Why stock and bond markets need $50 oil

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High-yield bonds have bounced back from the winter's lows, and junk-rated debt will do even better if oil keeps making gains.

Citigroup energy strategists have targeted $50 for year-end West Texas Intermediate crude prices. If that proves true, there could be an interesting impact on the high-yield debt market, which was crushed by the sell-off in energy company bonds.

Credit analysts at Citigroup studied the relationship, and they found where the correlation matters most for investors.

High yield weighed heavily on the overall junk bond market, as investors feared contagion across the entire sector. Oil drillers were selling at 30 to 40 cents on the dollar, and some remain cheap for fear of more bankruptcies.

But as crude prices have risen from a low of $26.05 per barrel on Feb. 11, high yield has also improved. The Yield Book high-yield index is currently yielding 8.16 percent, down from nearly 10 percent in early February. When energy names are excluded, the yield is 7.5 percent, according to Citigroup.

WTI crude settled 3.7 percent lower at $36.50 a barrel on Tuesday.

The Citi analysts looked at a group of junk-rated energy names and they found that the sensitivity of spreads to oil declines by about 75 percent when oil rises above $50 per barrel.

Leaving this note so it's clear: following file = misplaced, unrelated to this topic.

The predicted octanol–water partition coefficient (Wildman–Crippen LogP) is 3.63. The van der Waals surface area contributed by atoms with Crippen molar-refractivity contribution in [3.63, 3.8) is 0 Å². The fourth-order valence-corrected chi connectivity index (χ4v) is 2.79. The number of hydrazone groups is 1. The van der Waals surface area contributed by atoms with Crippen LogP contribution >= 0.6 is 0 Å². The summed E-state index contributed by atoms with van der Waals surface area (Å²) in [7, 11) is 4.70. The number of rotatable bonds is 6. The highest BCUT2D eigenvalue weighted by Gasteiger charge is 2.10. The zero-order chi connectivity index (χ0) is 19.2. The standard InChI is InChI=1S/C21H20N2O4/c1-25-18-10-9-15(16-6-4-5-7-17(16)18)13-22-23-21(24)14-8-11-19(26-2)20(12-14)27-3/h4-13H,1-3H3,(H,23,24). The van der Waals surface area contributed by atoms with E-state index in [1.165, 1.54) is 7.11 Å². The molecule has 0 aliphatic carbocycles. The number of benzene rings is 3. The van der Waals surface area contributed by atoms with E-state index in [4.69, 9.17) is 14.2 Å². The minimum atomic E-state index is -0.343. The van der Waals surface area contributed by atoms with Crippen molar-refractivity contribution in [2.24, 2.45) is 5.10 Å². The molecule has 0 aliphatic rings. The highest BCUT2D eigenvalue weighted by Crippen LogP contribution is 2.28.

"And to our minds, the reaction of energy spreads to a rebound in oil might at least initially be outsized. We recognize that underweights in the sector are rather prevalent, and a bounce in oil, compounded with the prevailing low degree of market conviction, could result in a further short squeeze," they wrote in a note.

The strategists noted that there are risks to this analysis, and they compared their group of a dozen energy companies for future leverage, free cash flow and EBTIDA at current oil prices — of around $35 — and the Citi forecast of $50 by year-end.

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"The lower-for-longer oil price scenario, where we assume that oil stays at current levels ($35) through 2017, would result in draconian fundamentals. Leverage would jump to 8.3 times for the typical company in our sample (from 3.8 times as of Q4 2015). Were that not enough, the fall in EBITDA would make the ability to cover interest payments more suspect and growing negative cash flows would make balance sheet management extremely difficult," they wrote.

But if Citi's oil forecast is right, the outlook is much better.

They noted based on 2017 estimates, net leverage is much lower than in the scenario where oil stays at current levels. EBITDA for the companies is more than $100 million higher and cash flows are much less negative.

"I would say the rising tide lifted all boats," said Stephen Antczak, head of U.S. credit strategy at Citigroup.

"If oil just sloshed along at current levels, that wouldn't be a good thing," he said. "I think that the market is a little less worried about contagion and the market is a little more realistic about what fundamental default risk is now, versus a month ago."